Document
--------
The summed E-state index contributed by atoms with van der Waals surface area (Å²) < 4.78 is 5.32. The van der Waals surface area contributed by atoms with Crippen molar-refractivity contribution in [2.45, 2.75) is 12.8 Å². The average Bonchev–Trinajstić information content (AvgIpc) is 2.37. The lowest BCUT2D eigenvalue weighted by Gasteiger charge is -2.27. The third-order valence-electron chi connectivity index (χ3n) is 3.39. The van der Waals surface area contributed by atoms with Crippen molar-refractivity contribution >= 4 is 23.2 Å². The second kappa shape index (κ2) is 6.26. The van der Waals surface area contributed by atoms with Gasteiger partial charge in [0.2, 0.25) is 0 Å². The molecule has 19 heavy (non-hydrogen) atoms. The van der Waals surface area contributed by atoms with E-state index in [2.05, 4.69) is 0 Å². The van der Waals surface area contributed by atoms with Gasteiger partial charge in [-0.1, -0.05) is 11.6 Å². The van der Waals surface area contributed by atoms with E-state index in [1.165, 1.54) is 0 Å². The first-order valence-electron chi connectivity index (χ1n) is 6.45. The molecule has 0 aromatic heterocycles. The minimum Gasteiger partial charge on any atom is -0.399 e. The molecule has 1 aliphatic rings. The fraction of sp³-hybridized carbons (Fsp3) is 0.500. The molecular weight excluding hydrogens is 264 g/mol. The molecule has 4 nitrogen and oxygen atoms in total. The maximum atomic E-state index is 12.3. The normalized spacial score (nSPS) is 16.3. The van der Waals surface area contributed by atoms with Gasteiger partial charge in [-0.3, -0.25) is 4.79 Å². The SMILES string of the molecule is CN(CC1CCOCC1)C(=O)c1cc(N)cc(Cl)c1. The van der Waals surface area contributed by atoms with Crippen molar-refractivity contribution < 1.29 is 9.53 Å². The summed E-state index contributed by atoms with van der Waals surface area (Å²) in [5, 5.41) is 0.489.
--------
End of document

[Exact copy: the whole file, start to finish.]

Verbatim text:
The summed E-state index contributed by atoms with van der Waals surface area (Å²) < 4.78 is 5.32. The van der Waals surface area contributed by atoms with Crippen molar-refractivity contribution in [2.45, 2.75) is 12.8 Å². The average Bonchev–Trinajstić information content (AvgIpc) is 2.37. The lowest BCUT2D eigenvalue weighted by Gasteiger charge is -2.27. The third-order valence-electron chi connectivity index (χ3n) is 3.39. The van der Waals surface area contributed by atoms with Crippen molar-refractivity contribution >= 4 is 23.2 Å². The second kappa shape index (κ2) is 6.26. The van der Waals surface area contributed by atoms with Gasteiger partial charge in [0.2, 0.25) is 0 Å². The molecule has 19 heavy (non-hydrogen) atoms. The van der Waals surface area contributed by atoms with E-state index in [2.05, 4.69) is 0 Å². The van der Waals surface area contributed by atoms with Gasteiger partial charge in [-0.1, -0.05) is 11.6 Å². The van der Waals surface area contributed by atoms with E-state index in [1.165, 1.54) is 0 Å². The first-order valence-electron chi connectivity index (χ1n) is 6.45. The molecule has 0 aromatic heterocycles. The minimum Gasteiger partial charge on any atom is -0.399 e. The molecule has 1 aliphatic rings. The fraction of sp³-hybridized carbons (Fsp3) is 0.500. The molecular weight excluding hydrogens is 264 g/mol. The molecule has 4 nitrogen and oxygen atoms in total. The maximum atomic E-state index is 12.3. The normalized spacial score (nSPS) is 16.3. The van der Waals surface area contributed by atoms with Gasteiger partial charge in [-0.3, -0.25) is 4.79 Å². The SMILES string of the molecule is CN(CC1CCOCC1)C(=O)c1cc(N)cc(Cl)c1. The van der Waals surface area contributed by atoms with Crippen molar-refractivity contribution < 1.29 is 9.53 Å². The summed E-state index contributed by atoms with van der Waals surface area (Å²) in [5, 5.41) is 0.489.